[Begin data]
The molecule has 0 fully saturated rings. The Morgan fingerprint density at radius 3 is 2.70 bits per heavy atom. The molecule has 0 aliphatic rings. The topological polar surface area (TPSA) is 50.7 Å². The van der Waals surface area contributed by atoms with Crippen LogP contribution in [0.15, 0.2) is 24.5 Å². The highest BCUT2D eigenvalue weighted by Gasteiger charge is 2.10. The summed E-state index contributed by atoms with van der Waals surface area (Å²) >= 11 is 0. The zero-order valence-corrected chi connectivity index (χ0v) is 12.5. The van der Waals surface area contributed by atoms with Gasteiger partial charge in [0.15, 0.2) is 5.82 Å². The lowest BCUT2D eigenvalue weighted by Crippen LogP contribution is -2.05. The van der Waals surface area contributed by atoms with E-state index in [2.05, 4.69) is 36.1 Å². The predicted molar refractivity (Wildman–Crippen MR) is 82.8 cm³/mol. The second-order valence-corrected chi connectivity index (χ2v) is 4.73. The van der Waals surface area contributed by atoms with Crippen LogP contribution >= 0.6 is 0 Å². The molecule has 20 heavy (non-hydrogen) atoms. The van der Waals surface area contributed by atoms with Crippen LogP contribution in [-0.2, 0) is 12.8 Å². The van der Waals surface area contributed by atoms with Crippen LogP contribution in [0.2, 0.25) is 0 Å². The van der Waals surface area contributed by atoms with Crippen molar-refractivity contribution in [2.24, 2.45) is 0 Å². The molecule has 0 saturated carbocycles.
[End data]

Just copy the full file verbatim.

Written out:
The molecule has 0 fully saturated rings. The Morgan fingerprint density at radius 3 is 2.70 bits per heavy atom. The molecule has 0 aliphatic rings. The topological polar surface area (TPSA) is 50.7 Å². The van der Waals surface area contributed by atoms with Crippen LogP contribution in [0.15, 0.2) is 24.5 Å². The highest BCUT2D eigenvalue weighted by Gasteiger charge is 2.10. The summed E-state index contributed by atoms with van der Waals surface area (Å²) >= 11 is 0. The zero-order valence-corrected chi connectivity index (χ0v) is 12.5. The van der Waals surface area contributed by atoms with Gasteiger partial charge in [0.15, 0.2) is 5.82 Å². The lowest BCUT2D eigenvalue weighted by Crippen LogP contribution is -2.05. The van der Waals surface area contributed by atoms with E-state index in [2.05, 4.69) is 36.1 Å². The predicted molar refractivity (Wildman–Crippen MR) is 82.8 cm³/mol. The second-order valence-corrected chi connectivity index (χ2v) is 4.73. The van der Waals surface area contributed by atoms with Crippen LogP contribution >= 0.6 is 0 Å². The molecule has 20 heavy (non-hydrogen) atoms. The van der Waals surface area contributed by atoms with Crippen LogP contribution in [-0.2, 0) is 12.8 Å². The van der Waals surface area contributed by atoms with Crippen LogP contribution in [0.2, 0.25) is 0 Å². The van der Waals surface area contributed by atoms with Crippen molar-refractivity contribution in [2.24, 2.45) is 0 Å². The molecule has 0 saturated carbocycles.